.York mall coach toro along at the rate; of
ninety miles a day. and many persons con
fidently predicted Divine vengeance on
such unseemly haste.
When Thomas Jefferson "was elected
President of the United States, on Febru
ary 17, 1S01, after one of the most exciting
political compalgns ln our history, the
gratifying news did not-rtttch the success
ful candidate for as many days as it now
takes hours to transmit the result of a
Presidential election to. the whole civilized.
world.
When 'In 1S09 Richard Trevlthlck uttered
rthe following words there were many who
considered him an Insane, dangerous per
son: "The present generation . will use
canal?, the next will prefer railroads with
norses, but their moro enlightened suc
cessors will employ steam carriages on
railways as the perfection of the art ot
conveyance.
When Benjamin Franklin first took the
coach from Philadelphia to New York ha
spent four days on the journey. He tells
us that, as the old driver jogged along,
he spent his time knitting stockings. Two
stage coaches and eight horses sufficed for
all the commerce that was carried on be
tween Boston and New York, and in Win
ter th"e journey occupied a week.
Napoleon, at tho height of his power,
couM not command our every-day con
veniences, such as steam heat, running
water, bath and sanitary plumbing, gas.
MISS DOROTHY CI.AKK,
"130 Grenshnw St.,
CHICAGO.
LITTLE
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and itch, and words cannot express how I suffered for fifteen years. I
tried many doctors and all kinds of treatments, but could get no help,
and thought there was no hope for me. While in Michigan last summer
a friend told me to get Cuticura. I got a cake of Cuticura Soap, and a box
of Cuticura Ointment, and in three days my head was as clear as it ever
was. I applied the ointment night and morning, also taTdng a hot bath
three times a week, and using the ointment freely after the bath. After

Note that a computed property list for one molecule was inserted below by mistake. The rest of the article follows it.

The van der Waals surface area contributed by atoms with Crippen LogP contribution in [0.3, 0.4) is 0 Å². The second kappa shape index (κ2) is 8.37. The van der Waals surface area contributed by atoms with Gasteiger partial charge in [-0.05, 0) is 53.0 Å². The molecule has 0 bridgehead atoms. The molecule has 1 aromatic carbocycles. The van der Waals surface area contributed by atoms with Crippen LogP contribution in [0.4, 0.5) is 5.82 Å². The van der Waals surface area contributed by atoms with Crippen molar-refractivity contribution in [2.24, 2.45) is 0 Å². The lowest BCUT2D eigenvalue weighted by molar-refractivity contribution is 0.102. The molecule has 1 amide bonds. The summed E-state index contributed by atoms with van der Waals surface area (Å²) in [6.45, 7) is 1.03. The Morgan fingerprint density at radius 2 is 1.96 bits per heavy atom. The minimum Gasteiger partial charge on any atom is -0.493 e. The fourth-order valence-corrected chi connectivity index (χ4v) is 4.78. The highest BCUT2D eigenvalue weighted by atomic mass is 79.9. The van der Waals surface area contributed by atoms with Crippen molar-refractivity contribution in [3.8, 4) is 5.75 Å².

using one cake of soap and two boxes of ointment I was completely cured,
without a mark on my head or body. I was so pleased I felt like tak
ing my hat in my hand and running down the street to tell every one
I met what Cuticura had done for me. I shall never use any other soap
but Cuticura. If any one is in doubt about this, they may write to me.
(Signed) H. B. FRANKUN, 717 Washington St., Allegheny, Pa."
MS- Scad far " The Slcia Book," Potter Prag & Chemical Corporatfoa, Bostoa, U. S. A. ""S&
electric light, railroads, steamboats, the
telegraph, the telephone, the phonograph,
dally, newspapers, jaagazine3, and a thou
sand, other, blessings which are- now part
of the vtally necessities of even manual
laborers.
When the first two tons of anthracite
coal wore brought Into Philadelphia in
1S03 the good people of that j&ty, so the
records state, "tried to burn the stuff, but
at length, disgusted, they broke It up and
made a walk of it." Fourteen years
later' Colonel George Shoemaker sold
eight or 10 wagonloads of It In the same
city, but warrants were soon Issued ior
his arrest for taking money under false
pretenses. Success.
Making, a Close Distinction.
Cleveland Plain Dealer.
Benevolent party Young man, I'm
sorry to see you thus Idling away the
golden hours of youth. Every time I
look out of my parlor window I see
you sitting on this fire hydrant.-
The young man What's th matter
with you? What are youlvln' me?
I ain't Idle" when I'm doing nothing.
I'm a sower Inspector.
enne
GREW
THiS HAIR
AND WE CAN
RttGte from lb use are QUICK and PERMANENT.
IRANCBS EIAKTE KNOWXTOJf,
S Garfield Boulevard, Chicago, nO
Age 4 Years.
FRANCES' MARIE ' KM0WLT0M i
a most beautiful head of golden hair, thicker than the crown of glory of mosV
12.in?he? of thefloon The eorW hair
Hair Humo
ulnars
Consisting of CUTICURA
SOAP to cleanse the skin of
crusts and scales, and soften
the thickened cuticle; CUT
ICURA OINTMENT to in
stantly allay itching, irrita
tion, and inflammation, and
soothe and heal; and CUTI
CURA RESOLVENT PILLS
to cool and cleanse the
blood, and expel humor
germs. A SINGLE SET
costing but ONE DOLLAR
is often sufficient to cure
the most torturing, disfigur
ing skin, scalp, and blood
humors, eczemas, rashes,
itchings, and irritations, with
loss of hair, from infancy to
age, when the best physi
cians and 'all other reme
dies fail.
!Y CUTICURA
No Bre3.kf?Lsij Tafcia
complete "without
The Cream of Cocoas.
The Most Nutritious
and .Ecpnomic&L,
Sherwood Sherwood, Pstlflo Coat Agent.
Ar-ri? us cured to Stay Cursd.
h I Hml ForFREETESTtreatmentpre-
tlon of your case and names of two asthmatic
sufferers. FRANK WHZTZEL, M.D., .
Dost. 1 . American Express &Idg., Chloaaa.
BUSS X.UOY 3IAY,
5036 Forest ill o Are,,
. . CHICAGO.
iinnmns